Togolese back away from ICT in elections
Centre for Democracy and Development writes,
"In the Togolese March 2010 Presidential Elections, an elaborate but credible system with support from the UNDP was deployed for the collation of results. It was planned that election results verified at all collation centers across the country should be keyed into a computer program and be received immediately at Lome, the capital. This process was to be monitored through a server stationed in Switzerland. This scheme was designed to curb the trend of vote rigging earlier observed in the Togolese elections of 2005. However, the Togolese electoral commission opted not to use the system at all in 2010.
CDD highlights that democratic elections are an expensive mode of democratic government, and ICT has emerged as a possible solution:
"So expensive is democracy that there are now ongoing debates on ways and means to cut the cost and to operate the system of democracy more frugally...The continued struggle for free an fair elections has opened up the use of technology and information and communication technology as a possible panacea to the myriad challenges bedeviling elections in the world. With such a huge youthful and ‘internet ready’ population in West Africa, the region is ripe for the use of ICT to prepare for, and conduct elections."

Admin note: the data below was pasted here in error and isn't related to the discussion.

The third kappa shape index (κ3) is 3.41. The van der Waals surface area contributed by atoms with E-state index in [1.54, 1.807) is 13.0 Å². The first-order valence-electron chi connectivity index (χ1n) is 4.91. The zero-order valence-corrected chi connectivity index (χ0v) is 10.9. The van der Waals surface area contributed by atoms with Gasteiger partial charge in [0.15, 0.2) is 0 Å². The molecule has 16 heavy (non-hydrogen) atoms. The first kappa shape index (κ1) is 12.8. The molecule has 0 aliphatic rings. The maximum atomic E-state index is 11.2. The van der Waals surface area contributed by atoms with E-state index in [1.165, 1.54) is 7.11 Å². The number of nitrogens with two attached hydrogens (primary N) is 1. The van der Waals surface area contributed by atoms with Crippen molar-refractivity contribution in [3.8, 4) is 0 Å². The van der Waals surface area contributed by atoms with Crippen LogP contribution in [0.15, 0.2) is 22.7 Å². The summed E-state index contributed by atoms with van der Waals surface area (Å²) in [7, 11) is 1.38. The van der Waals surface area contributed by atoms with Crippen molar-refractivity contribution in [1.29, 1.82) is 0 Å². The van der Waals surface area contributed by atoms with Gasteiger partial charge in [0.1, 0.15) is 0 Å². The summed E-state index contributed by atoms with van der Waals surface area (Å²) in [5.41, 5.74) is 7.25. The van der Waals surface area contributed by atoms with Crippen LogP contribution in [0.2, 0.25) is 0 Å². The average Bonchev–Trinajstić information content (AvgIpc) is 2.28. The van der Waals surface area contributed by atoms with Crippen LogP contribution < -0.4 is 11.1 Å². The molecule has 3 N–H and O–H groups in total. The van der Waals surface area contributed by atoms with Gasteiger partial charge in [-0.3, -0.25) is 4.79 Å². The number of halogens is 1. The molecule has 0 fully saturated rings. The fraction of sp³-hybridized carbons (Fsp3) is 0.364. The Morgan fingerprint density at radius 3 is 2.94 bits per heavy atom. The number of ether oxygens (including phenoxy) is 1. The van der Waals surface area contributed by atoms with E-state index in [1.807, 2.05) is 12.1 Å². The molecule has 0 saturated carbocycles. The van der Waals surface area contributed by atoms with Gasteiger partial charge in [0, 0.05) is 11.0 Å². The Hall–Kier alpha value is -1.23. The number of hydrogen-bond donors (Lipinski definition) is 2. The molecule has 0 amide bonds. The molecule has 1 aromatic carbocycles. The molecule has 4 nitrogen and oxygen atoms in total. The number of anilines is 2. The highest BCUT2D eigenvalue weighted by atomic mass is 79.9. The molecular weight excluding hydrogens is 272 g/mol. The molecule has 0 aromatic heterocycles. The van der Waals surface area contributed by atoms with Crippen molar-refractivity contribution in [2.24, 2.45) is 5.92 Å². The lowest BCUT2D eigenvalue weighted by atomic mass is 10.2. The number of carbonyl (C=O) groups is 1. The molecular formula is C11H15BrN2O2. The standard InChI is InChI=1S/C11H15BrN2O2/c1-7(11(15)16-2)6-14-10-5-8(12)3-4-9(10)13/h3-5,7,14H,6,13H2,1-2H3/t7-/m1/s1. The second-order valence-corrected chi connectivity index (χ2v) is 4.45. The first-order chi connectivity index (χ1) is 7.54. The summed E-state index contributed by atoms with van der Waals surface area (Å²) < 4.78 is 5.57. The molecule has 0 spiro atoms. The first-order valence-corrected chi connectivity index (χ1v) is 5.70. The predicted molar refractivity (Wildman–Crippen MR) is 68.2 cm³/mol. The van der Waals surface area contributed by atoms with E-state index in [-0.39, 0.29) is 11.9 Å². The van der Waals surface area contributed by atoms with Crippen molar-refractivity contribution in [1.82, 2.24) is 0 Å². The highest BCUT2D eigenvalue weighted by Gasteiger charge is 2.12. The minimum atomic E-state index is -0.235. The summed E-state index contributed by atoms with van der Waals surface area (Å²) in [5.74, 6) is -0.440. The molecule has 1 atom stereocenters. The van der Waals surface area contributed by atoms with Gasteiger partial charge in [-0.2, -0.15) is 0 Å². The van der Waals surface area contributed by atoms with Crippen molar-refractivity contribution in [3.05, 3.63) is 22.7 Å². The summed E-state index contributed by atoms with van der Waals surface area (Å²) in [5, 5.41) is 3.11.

IFTF notes, that many systems are experimental or fledgling and countries might be afraid to embrace them. Such systems can also bring a level of transparency that governments, even democratic, aren't quite comfortable with. It isn't immediately clear why exactly the Togolese opted out of the computer system, but it should be a sign that barriers remain to having countries embrace ICT in elections.
Sources:The Centre for Democracy and Development, April 2010, page 3: http://newsletters.clearsignals.org/CDD_Apr2010.pdf#page=3
Universal Democracy? Prospects for a World Transformed - Larry Diamond, Joanne J. Meyers (http://www.cceia.org/resources/transcripts/4398.html)
A comparative series of national public attitude surveys on democracy, markets, and civil society in Africa - Afrobaromete. (http://www.afrobarometer.org/)
Democracy as a Universal Value - Amartya Sen (http://terpconnect.umd.edu/~dcrocker/Courses/Docs/Sen-Two%20Pieces%20on%20Democracy.pdf)
The Nation: http://thenationonlineng.net/web2/articles/38300/1/The-cost-of-democracy-in-Nigeria-since-1999/Page1.html
Electoral Commission of India: http://eci.nic.in/eci_main/faq/evm.asp